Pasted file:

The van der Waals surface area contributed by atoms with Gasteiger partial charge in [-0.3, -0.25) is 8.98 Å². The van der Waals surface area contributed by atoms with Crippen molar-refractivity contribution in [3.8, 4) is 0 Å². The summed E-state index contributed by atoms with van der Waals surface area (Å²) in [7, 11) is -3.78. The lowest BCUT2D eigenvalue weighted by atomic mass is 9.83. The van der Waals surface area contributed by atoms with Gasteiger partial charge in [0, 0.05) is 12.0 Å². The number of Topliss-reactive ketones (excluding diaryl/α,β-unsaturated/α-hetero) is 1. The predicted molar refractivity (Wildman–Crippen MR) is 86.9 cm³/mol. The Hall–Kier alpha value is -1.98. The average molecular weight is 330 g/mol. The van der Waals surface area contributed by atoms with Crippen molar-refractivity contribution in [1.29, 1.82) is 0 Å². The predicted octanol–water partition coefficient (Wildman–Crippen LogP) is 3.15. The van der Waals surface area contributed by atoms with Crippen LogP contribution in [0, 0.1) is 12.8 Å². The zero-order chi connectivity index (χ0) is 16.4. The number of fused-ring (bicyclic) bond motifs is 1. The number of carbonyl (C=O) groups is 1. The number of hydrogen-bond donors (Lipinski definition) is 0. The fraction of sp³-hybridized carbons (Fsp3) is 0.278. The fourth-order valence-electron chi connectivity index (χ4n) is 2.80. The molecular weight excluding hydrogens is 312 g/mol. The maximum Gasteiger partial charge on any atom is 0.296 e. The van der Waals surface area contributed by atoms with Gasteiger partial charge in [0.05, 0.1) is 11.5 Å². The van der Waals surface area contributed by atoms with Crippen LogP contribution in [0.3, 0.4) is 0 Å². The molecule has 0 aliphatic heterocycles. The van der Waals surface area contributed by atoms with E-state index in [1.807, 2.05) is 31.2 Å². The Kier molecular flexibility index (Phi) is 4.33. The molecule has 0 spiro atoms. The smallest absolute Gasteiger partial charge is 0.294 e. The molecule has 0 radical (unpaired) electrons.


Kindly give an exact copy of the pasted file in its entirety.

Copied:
The van der Waals surface area contributed by atoms with Gasteiger partial charge in [-0.3, -0.25) is 8.98 Å². The van der Waals surface area contributed by atoms with Crippen molar-refractivity contribution in [3.8, 4) is 0 Å². The summed E-state index contributed by atoms with van der Waals surface area (Å²) in [7, 11) is -3.78. The lowest BCUT2D eigenvalue weighted by atomic mass is 9.83. The van der Waals surface area contributed by atoms with Gasteiger partial charge in [0, 0.05) is 12.0 Å². The number of Topliss-reactive ketones (excluding diaryl/α,β-unsaturated/α-hetero) is 1. The predicted molar refractivity (Wildman–Crippen MR) is 86.9 cm³/mol. The Hall–Kier alpha value is -1.98. The average molecular weight is 330 g/mol. The van der Waals surface area contributed by atoms with Crippen molar-refractivity contribution in [1.29, 1.82) is 0 Å². The predicted octanol–water partition coefficient (Wildman–Crippen LogP) is 3.15. The van der Waals surface area contributed by atoms with Crippen LogP contribution in [0, 0.1) is 12.8 Å². The zero-order chi connectivity index (χ0) is 16.4. The number of fused-ring (bicyclic) bond motifs is 1. The number of carbonyl (C=O) groups is 1. The number of hydrogen-bond donors (Lipinski definition) is 0. The fraction of sp³-hybridized carbons (Fsp3) is 0.278. The fourth-order valence-electron chi connectivity index (χ4n) is 2.80. The molecular weight excluding hydrogens is 312 g/mol. The maximum Gasteiger partial charge on any atom is 0.296 e. The van der Waals surface area contributed by atoms with Gasteiger partial charge in [0.05, 0.1) is 11.5 Å². The van der Waals surface area contributed by atoms with Crippen LogP contribution in [0.3, 0.4) is 0 Å². The molecule has 0 aliphatic heterocycles. The van der Waals surface area contributed by atoms with E-state index in [1.807, 2.05) is 31.2 Å². The Kier molecular flexibility index (Phi) is 4.33. The molecule has 0 spiro atoms. The smallest absolute Gasteiger partial charge is 0.294 e. The molecule has 0 radical (unpaired) electrons.